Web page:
4. Thou shall not read too much from cue cards/slides

This is such a common mistake that many speakers make, especially if they only practiced last minute. When you read from your cue cards or slides too much, you’re obviously not looking at your audience.

This makes you disengaged from them and is a sure fire way to lose their attention.

It also makes you look unprepared. Someone who didn’t take the time to get familiar with your speech and your topic which does not help build your credibility as a speaker.

5. Thou shall not use too many vocal fillers

How often have you heard a person speak and he or she fills the silence with sounds or words?

Compare these two statements:

Actually, another point I want to make is that, umm like, in puppy mills, like, mother dogs are treated like production machines.”

vs

“Another point I want to make is that in puppy mills, mother dogs are treated as production machines.”

Which one of the sentences makes you feel like the speaker knows what he or she is saying? Which one sounds more confident? There’s no doubt you would choose the latter.

This is because, according to Mindtools, using vocal fillers like “umm”, “like”, “just”, “basically” and “actually” reduces your power as a speaker. Although many know this, they are also not aware of the vocal fillers that they use unconsciously.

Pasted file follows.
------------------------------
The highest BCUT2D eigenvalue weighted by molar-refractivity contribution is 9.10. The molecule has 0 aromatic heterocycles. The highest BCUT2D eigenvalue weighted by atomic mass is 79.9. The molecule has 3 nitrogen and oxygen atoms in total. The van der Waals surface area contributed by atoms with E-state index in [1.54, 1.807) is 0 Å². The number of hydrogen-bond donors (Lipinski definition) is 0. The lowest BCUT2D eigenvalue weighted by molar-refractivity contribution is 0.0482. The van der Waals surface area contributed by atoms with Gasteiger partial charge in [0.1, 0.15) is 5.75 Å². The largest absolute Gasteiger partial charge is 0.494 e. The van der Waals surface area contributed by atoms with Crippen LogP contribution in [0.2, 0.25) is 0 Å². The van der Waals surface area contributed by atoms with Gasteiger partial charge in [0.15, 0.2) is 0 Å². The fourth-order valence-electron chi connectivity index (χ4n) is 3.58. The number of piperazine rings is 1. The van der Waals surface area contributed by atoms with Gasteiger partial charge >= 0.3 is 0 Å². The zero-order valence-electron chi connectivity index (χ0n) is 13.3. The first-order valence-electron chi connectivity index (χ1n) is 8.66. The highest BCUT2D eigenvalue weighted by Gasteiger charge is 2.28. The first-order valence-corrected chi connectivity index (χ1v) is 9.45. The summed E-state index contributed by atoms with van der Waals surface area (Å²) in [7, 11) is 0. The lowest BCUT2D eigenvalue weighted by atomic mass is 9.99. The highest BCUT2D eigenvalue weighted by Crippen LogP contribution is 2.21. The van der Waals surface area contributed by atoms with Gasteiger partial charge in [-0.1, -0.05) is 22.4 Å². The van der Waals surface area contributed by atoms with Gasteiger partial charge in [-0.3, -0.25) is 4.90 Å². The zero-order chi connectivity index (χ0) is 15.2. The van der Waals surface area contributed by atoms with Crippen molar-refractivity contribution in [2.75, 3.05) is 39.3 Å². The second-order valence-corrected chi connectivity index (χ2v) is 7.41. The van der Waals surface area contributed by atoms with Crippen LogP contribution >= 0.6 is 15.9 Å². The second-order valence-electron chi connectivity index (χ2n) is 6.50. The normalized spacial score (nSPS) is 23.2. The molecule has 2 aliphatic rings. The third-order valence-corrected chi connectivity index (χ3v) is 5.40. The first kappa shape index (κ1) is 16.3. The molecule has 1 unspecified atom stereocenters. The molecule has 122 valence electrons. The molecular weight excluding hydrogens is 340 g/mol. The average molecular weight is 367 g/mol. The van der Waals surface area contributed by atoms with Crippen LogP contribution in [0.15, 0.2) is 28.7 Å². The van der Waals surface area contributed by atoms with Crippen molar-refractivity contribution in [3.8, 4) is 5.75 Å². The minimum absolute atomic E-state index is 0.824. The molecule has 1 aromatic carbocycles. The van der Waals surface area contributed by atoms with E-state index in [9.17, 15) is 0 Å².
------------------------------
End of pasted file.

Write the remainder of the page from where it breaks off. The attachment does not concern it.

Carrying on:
To avoid this, have others listen to your speech the way you would deliver it and ask them for their feedback so you can adjust accordingly.

6. Thou shall tell a genuinely emotional story

Audiences may not always remember what you’ve said, but they’ll remember how you made them feel.

When a speaker talks about a personal story – whether it be a sad or happy one – the audience would be able to feel the sincerity of the what is being told.

This creates an immediate and lasting connection between the speaker and the audience. So, don’t be afraid to be a little vulnerable and share your story.

With that being said, if you are uncomfortable or have no personal story to tell, you can make use of other storytelling techniques such as The Hero’s Journey Approach or Mystery Storytelling. Both are classic and simple, yet highly effective, examples on how you can engage your audience.

7. Thou shall connect with audience members one at a time.

Start in your day-to-day life by becoming “a real expert at one to one eye contact within a group,” says Eileen Sinett, a communications coach.

Great speeches are like one-on-one conversations with each audience member. So put in the effort in making eye contact with at least one person rather than just scanning the floor. It will help establish a connection with the audience, making them feel special and important.